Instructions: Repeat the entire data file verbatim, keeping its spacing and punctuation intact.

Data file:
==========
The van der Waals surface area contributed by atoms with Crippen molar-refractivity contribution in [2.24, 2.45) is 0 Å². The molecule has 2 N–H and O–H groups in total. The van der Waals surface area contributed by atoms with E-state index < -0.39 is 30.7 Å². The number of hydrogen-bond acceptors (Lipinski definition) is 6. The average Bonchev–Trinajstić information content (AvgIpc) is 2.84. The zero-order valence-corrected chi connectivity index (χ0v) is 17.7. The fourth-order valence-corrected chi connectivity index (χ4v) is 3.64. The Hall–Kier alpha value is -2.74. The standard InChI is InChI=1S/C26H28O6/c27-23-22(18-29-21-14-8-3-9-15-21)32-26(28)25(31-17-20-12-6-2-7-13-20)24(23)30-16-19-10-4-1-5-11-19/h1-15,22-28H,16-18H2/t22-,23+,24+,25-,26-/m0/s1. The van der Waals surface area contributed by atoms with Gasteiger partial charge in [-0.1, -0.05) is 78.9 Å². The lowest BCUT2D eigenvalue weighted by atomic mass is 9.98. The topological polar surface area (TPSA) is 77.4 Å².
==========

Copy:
The van der Waals surface area contributed by atoms with Crippen molar-refractivity contribution in [2.24, 2.45) is 0 Å². The molecule has 2 N–H and O–H groups in total. The van der Waals surface area contributed by atoms with E-state index < -0.39 is 30.7 Å². The number of hydrogen-bond acceptors (Lipinski definition) is 6. The average Bonchev–Trinajstić information content (AvgIpc) is 2.84. The zero-order valence-corrected chi connectivity index (χ0v) is 17.7. The fourth-order valence-corrected chi connectivity index (χ4v) is 3.64. The Hall–Kier alpha value is -2.74. The standard InChI is InChI=1S/C26H28O6/c27-23-22(18-29-21-14-8-3-9-15-21)32-26(28)25(31-17-20-12-6-2-7-13-20)24(23)30-16-19-10-4-1-5-11-19/h1-15,22-28H,16-18H2/t22-,23+,24+,25-,26-/m0/s1. The van der Waals surface area contributed by atoms with Gasteiger partial charge in [-0.1, -0.05) is 78.9 Å². The lowest BCUT2D eigenvalue weighted by atomic mass is 9.98. The topological polar surface area (TPSA) is 77.4 Å².